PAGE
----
Lost in the Looking Glass
In the June 2002 issue of Movieline magazine, F.X. Feeney examined the ways in which Hollywood portrays the dangers of show business in movies about Hollywood.
It is an innocent young man’s first day on the job. He has just been informed by his new boss that what he thinks doesn’t matter and what he feels doesn’t matter. Actually, he should forget he even exists, except to fulfill one purpose: to serve the boss’s needs, however contradictory, however demanding, however absurd.
“But that’s crazy!” the young man protests. “That’s no way to run a business.”
“Uh-uh!” shushes the more seasoned assistant he’s replacing. “This is not a business. There are no rules here. Save that candy stripe crap for Wall Street wimps. This is Show Business. Punching below the belt is not only all right, it is rewarded.”
The film is George Huang’s intense, hilarious 1994 black comedy Swimming With Sharks, and if you think movies about Hollywood couldn’t get funnier or darker, guess again.
Sunset Blvd., that gothic 1950 classic directed by the late, great Billy Wilder, remains the quintessential Hollywood movie about Hollywood, as fresh as ever after half a century, and of topical interest not just because Wilder died this past spring. “Hollywood” is more than ever a compelling subject in films. Uncurl the kinks in Mulholland Drive, which earned director David Lynch an Oscar nomination, and you find a thematic remake of Sunset Blvd. The same sense of waste is there, the same lethal darkness. And where Wilder’s film is narrated, rather drolly, by the dead body afloat in a swimming pool, the Lynch film is, once you decode it, the last flashing nightmare of a once-promising actress who is now in the act of killing herself. The dreamy, half-joking proximity of the two films is deliberate on Lynch’s part. If you know your L.A. geography, Mulholland Drive runs exactly parallel to Sunset Boulevard–except that it’s much more twisted and operates at a dizzier altitude.
For over 50 years Wilder’s film has set the standard for how moviemakers judge the traps of their own profession. A melancholy comedy, Sunset Blvd. culminates in the image of a faded star (played by actual silent star Gloria Swanson, gloriously spoofing herself), driven mad with the memory of her lost beauty and fame, advancing on the camera like a killer insect, demanding another close-up. This brilliant bit of poetry rings truer now than ever, and makes the blood run cold: Is this the stuff that dreams are made of?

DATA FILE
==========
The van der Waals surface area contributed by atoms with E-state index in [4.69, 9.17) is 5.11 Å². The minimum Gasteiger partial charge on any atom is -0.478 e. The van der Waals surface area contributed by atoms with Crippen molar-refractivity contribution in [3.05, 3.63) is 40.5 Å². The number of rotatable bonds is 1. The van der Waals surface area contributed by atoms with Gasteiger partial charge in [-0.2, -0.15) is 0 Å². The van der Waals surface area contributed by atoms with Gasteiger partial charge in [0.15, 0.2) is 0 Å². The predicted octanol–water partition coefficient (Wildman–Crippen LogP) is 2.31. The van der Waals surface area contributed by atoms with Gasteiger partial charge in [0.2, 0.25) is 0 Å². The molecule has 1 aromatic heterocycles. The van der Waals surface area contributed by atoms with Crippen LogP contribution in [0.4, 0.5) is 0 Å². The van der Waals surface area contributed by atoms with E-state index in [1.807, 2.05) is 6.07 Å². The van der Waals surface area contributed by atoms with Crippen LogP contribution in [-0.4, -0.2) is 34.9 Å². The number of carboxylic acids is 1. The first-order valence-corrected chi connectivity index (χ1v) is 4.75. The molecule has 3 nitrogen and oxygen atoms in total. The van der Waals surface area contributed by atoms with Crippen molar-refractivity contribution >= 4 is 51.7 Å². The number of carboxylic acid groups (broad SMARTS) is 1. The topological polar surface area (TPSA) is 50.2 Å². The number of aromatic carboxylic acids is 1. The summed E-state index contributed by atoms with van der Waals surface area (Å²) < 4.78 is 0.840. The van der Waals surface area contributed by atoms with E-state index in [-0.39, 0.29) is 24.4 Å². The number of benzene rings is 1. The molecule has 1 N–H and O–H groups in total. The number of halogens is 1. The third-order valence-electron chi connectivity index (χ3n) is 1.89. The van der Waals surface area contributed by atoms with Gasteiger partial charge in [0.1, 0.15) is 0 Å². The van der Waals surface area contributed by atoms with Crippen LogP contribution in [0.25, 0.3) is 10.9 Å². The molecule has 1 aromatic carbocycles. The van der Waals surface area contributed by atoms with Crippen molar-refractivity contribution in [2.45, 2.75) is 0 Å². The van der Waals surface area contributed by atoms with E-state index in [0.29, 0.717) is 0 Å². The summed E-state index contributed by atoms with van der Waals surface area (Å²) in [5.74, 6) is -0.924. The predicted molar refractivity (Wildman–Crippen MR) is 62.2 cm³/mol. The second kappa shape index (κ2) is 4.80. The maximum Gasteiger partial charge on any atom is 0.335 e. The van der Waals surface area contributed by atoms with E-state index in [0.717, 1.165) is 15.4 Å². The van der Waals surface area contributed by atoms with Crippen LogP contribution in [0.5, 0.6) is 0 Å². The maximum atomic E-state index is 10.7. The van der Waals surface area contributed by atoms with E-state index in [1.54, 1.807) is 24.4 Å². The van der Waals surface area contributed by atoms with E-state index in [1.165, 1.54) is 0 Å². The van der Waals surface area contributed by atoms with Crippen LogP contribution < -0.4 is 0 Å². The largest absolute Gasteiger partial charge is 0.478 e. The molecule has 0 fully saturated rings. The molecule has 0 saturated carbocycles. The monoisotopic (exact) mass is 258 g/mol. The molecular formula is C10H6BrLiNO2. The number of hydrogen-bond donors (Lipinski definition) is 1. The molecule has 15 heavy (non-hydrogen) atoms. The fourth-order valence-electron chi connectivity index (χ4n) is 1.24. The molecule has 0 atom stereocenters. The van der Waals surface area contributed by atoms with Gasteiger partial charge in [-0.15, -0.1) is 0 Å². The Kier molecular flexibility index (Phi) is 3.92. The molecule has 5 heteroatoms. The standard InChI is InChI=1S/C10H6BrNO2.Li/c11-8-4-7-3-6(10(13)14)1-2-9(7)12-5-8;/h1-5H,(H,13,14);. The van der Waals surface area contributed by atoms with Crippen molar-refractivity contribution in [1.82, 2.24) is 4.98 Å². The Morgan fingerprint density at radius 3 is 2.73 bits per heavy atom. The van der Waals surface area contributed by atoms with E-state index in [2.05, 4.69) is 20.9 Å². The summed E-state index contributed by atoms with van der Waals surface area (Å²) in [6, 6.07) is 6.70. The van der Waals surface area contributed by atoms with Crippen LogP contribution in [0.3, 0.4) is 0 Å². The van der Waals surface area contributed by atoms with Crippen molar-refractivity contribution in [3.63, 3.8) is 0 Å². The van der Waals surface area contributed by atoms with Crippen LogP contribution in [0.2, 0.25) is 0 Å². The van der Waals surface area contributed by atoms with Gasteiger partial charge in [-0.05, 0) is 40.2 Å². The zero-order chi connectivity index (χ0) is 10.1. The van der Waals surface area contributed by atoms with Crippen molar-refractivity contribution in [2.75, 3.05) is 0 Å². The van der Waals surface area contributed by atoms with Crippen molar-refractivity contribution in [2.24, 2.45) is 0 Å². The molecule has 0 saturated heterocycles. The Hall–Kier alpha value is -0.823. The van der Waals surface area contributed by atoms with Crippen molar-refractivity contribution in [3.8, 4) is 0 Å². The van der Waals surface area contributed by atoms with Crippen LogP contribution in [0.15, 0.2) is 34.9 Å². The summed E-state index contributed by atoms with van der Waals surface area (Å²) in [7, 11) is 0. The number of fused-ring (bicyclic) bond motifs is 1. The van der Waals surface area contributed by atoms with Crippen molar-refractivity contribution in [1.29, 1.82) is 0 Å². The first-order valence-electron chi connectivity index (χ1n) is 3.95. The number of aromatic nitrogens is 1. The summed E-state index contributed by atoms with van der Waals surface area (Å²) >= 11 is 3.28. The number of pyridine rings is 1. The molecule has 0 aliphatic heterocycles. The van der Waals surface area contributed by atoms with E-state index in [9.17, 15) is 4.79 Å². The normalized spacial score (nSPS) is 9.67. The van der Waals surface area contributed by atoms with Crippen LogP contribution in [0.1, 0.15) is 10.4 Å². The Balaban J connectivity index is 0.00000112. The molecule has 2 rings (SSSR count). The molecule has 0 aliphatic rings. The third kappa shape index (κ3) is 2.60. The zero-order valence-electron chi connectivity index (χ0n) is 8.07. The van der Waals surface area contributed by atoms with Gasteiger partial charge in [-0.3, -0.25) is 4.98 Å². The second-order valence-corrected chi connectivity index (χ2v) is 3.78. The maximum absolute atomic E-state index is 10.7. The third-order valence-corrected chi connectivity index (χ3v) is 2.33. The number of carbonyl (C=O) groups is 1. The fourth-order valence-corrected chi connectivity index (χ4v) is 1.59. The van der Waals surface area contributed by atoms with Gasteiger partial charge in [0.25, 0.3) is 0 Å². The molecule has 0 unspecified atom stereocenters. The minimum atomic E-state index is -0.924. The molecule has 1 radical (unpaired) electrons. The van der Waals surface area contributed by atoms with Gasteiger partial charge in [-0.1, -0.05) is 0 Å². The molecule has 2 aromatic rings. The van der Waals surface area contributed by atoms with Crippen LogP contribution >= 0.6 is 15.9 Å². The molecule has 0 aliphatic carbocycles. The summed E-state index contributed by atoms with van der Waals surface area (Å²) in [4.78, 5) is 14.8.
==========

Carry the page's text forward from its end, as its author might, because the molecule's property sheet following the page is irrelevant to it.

See enough movies about Hollywood, and you can only be struck by the incredible darkness of the tradition. There may be rare exceptions. Singin’ in the Rain takes the movie biz for a setting and celebrates its magic wonderfully. Ed Wood is the story of a pie-eyed dreamer who doesn’t have a clue how freakish he looks to the rest of the world–Bela Lugosi loves him, and that’s all he needs. The performances of Johnny Depp as Ed and Martin Landau as Bela transform what might have been an alienated farce into a sweet, spiritual variation on the father-son love story. Otherwise, movies-about-movies presume a license to be unsympathetic that audiences usually only grant to crime films.
When he made the jump from vaudeville to movies back in the 1920s, comedian and pundit Will Rogers marveled that movies sure were a strange invention: “You not only get to be in a show, you get to sit in the front row and clap at yourself.” Such a crazy hall of mirrors was a new phenomenon in human history. Reality has never been so compellingly depicted as in film, and therefore, the invention of movies is arguably a far more potent invention than the atom bomb, because its fatal radiations are less easy to see, and they travel farther.